Sat, May 10, 2003 - Page 16 News List

Taipei's 'Fight Club' knocks 'em out

The city's sugar-coated entertainment based on the Brad Pitt film takes place every Saturday night in a downtown basement nightclub

By Graham Norris and Yu Sen-lun  /  STAFF REPORTERS


Hsiao Ma's (小馬) left hook caught Wu Kun (吳坤) on the cheek just well enough to send him stumbling to the ground. His lip bleeding slightly, Wu got back on his feet and readied himself for the next onslaught.

"Hit him. Hit him, motherfucker," a bald man screamed from his vantage point standing on a stool by the bar.

Seemingly oblivious to the strobe lights and pounding beats of Wu-Tang Clan's Gravel Pit, the two men flailed wildly at each other, frequently losing their balance and crashing into the spectators. After another minute of grappling, the referee leapt in to prise the fighters apart.

"I think we have a winner," the MC bellowed into his microphone as the referee raised the hand of Hsiao Ma, victor in Taipei's sugar-coated version of the Brad Pitt film Fight Club.

Every Saturday night, at a basement club on Fushing South Road, a dozen men, and sometimes women, cast off their social restraints and yield to their primal desire to exact violence upon others, albeit in an environment with hip-hop based music, chattering MC and a cheering crowd comprised of beautiful people. It is something different from that dark, grungy car park where Brad Pitt hits his opponent in the film.

"I don't particularly like violence or fighting with people. But it's a very good feeling when your fists actually hit the other person," said Wu, 28, a graduate student at a Taipei college.

"I'm not afraid of getting hurt. Last time I got this," he said, pointing to a bruise under his eye. "But it really not serious."

Tony Kao (高建國), owner of VS nightclub, got the idea for fight club by combining his own business of music and drinking with that of his friend and fight referee, King Sun (孫晉).

Sun is a member of a kung-fu fighting club that practices sanda (散打), or K-1, kung fu, a mix of wrestling, boxing and kicking that looks similar to Thai boxing or free-fighting in Japan. The club is led by the celebrity fighting champion Firebird Liu (劉釗成), who can often be seen at VS watching the action and smoking a cigar.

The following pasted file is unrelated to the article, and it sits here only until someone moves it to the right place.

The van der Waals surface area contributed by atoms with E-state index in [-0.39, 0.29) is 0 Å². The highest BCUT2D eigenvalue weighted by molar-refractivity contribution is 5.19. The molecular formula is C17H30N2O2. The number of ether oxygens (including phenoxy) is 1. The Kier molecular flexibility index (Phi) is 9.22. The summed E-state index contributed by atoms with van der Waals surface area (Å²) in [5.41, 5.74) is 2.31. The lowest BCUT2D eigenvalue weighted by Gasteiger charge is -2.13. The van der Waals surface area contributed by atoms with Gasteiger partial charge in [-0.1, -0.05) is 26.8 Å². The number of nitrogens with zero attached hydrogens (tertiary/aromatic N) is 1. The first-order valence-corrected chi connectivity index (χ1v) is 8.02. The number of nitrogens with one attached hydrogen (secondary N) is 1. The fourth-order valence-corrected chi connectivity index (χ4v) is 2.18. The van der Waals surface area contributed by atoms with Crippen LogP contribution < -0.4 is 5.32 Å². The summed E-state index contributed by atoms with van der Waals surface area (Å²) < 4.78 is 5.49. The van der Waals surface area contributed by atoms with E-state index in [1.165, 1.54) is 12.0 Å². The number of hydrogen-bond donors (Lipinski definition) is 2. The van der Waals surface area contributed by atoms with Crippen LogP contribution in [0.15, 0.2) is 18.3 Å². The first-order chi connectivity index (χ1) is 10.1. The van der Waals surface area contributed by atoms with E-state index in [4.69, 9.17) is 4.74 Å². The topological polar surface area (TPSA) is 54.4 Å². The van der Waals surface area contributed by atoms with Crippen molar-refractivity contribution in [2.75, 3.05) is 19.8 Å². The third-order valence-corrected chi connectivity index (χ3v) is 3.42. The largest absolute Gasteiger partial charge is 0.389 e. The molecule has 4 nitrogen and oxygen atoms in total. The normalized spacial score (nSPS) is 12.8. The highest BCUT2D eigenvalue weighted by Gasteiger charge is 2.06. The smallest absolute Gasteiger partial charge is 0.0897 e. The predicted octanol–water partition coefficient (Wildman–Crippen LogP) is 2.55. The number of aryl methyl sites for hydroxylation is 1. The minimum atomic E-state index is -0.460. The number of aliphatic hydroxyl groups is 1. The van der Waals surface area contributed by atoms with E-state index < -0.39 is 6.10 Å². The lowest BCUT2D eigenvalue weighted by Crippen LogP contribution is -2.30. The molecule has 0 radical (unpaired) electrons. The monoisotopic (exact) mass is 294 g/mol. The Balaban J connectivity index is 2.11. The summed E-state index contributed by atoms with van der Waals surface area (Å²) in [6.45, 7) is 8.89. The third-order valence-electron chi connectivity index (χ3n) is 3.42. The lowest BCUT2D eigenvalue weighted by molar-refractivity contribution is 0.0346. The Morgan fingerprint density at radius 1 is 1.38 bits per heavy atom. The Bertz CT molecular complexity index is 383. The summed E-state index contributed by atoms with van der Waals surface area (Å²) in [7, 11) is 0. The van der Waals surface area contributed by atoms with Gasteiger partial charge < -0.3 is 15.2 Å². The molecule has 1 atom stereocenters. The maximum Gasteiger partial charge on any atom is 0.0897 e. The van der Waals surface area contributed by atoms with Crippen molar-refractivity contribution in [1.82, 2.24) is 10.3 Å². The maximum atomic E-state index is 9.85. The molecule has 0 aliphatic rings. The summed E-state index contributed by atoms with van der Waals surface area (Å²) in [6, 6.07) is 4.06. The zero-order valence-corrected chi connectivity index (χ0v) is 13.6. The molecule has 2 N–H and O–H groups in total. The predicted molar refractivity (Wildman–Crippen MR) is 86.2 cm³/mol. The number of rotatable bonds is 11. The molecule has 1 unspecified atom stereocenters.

"We just want to offer a healthy activity to release their energy," said Jo Chu (朱憶眉), bar manager at VS.

But to make this testosterone-charged entertainment safer and more accessible to the public, kicking and wrestling aren't allowed. Fighters are paired off according to their weight and have to wear 10-ounce (283g) gloves. The heavier fighters wear head protection.

The dance floor provides the scene for the fighting, with

spectators crammed behind four lines of white tape which mark the edges of a "ring" about 4m long and 3m wide. Fighters who are forced out -- or more likely lose their balance and fall out -- of the ring three times are disqualified. Fights last up to two minutes. Winners get three bottles of beer, losers one.

But those expecting a demonstration of boxing prowess worthy of presentation at Caesar's Palace will be disappointed.

"Our aim is to have non-professional people fight. We don't want professional people," said Sun, who as referee, goes by the name Da Pao, or Cannonball. "It is more like entertainment, for everybody to have fun."

Wu, wearing NT$80 handwraps he'd bought for his second bout at fight club, said he'd never done any boxing before. He "learned" his technique from reading lots of Japanese Manga [comic books] during his spare time. "I also used to have a foreign friend who boxes. I had learned a bit of boxing from him and sparred with him for about 40 minutes," Wu said.

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